Chehalis-Centralia Airport Deploys Drone to Chase Birds Off the Runway


When rogue seagulls land at the Chehalis-Centralia Airport, it’s up to the airport’s staff to make sure the birds stay away from the runway.

“One thing that is very important is that aircraft don’t strike birds,” said airport operations coordinator Brandon Rakes. “If a jet were to inhale a seagull, it would be a bad day for everybody.”

Rakes referenced Chesley “Sully” Sullenberger, who crash-landed a commercial jet in the Hudson River after striking a flock of geese in 2009. 

“We don’t want nothing [crash-landing] in the Chehalis,” joked airport maintenance staffer Austin Barnes.

Currently, Barnes and his team use firearms to scare away the birds, shooting off explosive rounds that burst overhead with a loud bang. Soon, they’ll be switching to a drone, flying the airport’s new DJI Mavic Pro quadcopter out to “haze” any animals that wander onto the airport. 

“This gives us a cleaner, safer, more effective way to deal with those,” Rakes said.

Using a drone poses less danger than firing projectiles, and it’s also less likely to leave debris on the runway. Additionally, it makes less noise, making it a more “community-friendly” option in light of the many nearby businesses.

“That thing’s a lot quieter than a bird-banger [gun],” Barnes said.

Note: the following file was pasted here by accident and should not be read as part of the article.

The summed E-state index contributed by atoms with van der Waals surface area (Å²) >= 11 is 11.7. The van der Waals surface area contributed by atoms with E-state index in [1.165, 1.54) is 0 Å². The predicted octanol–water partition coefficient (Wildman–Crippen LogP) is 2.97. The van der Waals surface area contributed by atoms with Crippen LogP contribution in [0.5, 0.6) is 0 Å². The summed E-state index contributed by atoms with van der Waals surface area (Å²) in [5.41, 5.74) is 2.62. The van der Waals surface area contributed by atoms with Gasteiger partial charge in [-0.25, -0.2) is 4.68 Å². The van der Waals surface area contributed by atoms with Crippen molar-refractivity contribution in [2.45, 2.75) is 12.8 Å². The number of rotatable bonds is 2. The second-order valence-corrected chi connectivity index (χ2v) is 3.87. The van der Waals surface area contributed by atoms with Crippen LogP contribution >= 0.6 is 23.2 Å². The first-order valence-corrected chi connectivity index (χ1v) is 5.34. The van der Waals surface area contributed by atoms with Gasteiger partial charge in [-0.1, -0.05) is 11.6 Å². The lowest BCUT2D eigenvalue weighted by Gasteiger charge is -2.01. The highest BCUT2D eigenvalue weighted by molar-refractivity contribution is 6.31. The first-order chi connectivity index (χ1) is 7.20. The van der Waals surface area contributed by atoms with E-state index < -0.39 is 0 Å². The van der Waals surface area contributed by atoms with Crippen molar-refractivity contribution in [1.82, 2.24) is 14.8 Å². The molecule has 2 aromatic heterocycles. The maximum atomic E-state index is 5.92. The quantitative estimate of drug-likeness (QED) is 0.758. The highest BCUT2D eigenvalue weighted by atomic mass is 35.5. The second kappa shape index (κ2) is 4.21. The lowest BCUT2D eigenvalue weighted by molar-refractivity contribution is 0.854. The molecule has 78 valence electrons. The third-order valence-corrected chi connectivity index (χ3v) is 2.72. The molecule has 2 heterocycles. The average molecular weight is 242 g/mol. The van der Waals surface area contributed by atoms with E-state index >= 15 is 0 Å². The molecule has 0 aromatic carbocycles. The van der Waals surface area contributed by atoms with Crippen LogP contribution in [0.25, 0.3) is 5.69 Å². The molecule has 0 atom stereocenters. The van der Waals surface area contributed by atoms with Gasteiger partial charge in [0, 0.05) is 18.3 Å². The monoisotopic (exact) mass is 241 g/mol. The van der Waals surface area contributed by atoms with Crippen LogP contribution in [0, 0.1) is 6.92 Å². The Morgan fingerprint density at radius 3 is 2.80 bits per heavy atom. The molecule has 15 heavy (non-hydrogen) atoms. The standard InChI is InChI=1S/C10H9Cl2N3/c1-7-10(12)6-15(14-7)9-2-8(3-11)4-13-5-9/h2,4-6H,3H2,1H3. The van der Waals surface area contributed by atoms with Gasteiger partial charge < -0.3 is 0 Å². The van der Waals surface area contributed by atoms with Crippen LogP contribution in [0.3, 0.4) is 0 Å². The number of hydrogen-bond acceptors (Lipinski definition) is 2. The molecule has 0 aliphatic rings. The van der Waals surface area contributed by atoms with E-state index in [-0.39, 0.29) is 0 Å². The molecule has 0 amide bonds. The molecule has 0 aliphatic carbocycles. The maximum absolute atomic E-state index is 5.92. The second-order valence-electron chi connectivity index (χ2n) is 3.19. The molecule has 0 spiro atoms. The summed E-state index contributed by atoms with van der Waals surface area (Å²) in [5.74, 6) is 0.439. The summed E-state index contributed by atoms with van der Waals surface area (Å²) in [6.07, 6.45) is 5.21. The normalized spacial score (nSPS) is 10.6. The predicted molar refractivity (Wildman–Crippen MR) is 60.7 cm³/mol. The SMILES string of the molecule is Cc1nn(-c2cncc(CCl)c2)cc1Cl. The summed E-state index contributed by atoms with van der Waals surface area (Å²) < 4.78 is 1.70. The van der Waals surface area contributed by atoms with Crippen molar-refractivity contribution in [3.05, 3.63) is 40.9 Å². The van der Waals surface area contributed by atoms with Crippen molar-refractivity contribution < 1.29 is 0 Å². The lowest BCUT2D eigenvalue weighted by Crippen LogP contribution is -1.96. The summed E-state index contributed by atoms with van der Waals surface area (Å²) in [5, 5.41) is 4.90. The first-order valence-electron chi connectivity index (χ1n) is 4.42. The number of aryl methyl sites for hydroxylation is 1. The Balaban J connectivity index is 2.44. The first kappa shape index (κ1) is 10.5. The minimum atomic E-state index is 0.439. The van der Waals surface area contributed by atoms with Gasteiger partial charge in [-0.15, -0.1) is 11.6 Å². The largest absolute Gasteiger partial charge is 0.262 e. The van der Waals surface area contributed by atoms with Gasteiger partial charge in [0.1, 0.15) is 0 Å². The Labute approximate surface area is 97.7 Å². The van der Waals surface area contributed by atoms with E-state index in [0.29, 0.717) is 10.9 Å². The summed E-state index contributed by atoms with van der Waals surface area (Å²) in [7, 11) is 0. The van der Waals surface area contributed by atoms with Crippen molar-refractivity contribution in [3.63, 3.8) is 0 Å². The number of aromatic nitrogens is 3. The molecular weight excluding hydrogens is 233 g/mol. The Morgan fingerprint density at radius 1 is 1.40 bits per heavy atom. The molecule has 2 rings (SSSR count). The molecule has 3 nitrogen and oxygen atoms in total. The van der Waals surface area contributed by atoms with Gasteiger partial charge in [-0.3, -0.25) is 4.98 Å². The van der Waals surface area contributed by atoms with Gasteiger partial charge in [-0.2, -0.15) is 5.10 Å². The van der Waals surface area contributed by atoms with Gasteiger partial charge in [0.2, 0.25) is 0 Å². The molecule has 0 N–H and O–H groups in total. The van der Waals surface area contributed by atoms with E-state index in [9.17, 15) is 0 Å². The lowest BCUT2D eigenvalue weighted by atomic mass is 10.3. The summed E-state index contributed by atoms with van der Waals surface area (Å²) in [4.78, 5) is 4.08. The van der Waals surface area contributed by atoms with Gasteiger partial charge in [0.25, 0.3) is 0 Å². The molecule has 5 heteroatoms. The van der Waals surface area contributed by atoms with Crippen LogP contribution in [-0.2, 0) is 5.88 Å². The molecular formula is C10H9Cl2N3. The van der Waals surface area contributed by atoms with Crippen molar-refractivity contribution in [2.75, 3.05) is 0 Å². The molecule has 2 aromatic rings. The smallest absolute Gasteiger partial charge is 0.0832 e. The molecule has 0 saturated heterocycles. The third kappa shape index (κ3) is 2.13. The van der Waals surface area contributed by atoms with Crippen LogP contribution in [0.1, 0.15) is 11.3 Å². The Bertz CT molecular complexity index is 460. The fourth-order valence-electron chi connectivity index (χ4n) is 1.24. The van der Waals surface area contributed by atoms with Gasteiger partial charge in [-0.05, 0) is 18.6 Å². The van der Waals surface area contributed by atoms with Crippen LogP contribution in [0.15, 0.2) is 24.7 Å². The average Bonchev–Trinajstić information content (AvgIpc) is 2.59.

Barnes said scaring off birds can be time-consuming, especially in the winter, when wet weather seems to bring them to the airport on a regular basis. 

Rakes first learned about the drone option at an industry conference last year. After spending some time researching, he opted to purchase the drone two weeks ago. The $900 model has a range of four miles, though Rakes said he’s legally required to operate it within line of sight.

Currently, Rakes is the only airport staffer licensed to operate the drone, though other airport employees will be completing the necessary training soon. Though he has yet to send the drone after any birds, Rakes is excited to implement his newest piece of equipment.

“This isn’t a toy,” he said. “This is an actual tool.”

The drone is equipped with a 4K resolution camera, GPS sensors to return it to its takeoff point if it loses reception and obstacle avoidance technology. It also uses geo-fencing to keep it away from pre-mapped areas that might pose a danger to aircraft. Its battery allows it to fly for about 27 minutes.

Scaring seagulls may not be the only task Rakes finds for the drone. He said it could prove useful for hangar inspections, documenting repairs on airport projects and providing imagery for airport property Chehalis is attempting to market.

“We’re still coming up with uses for it,” he said.

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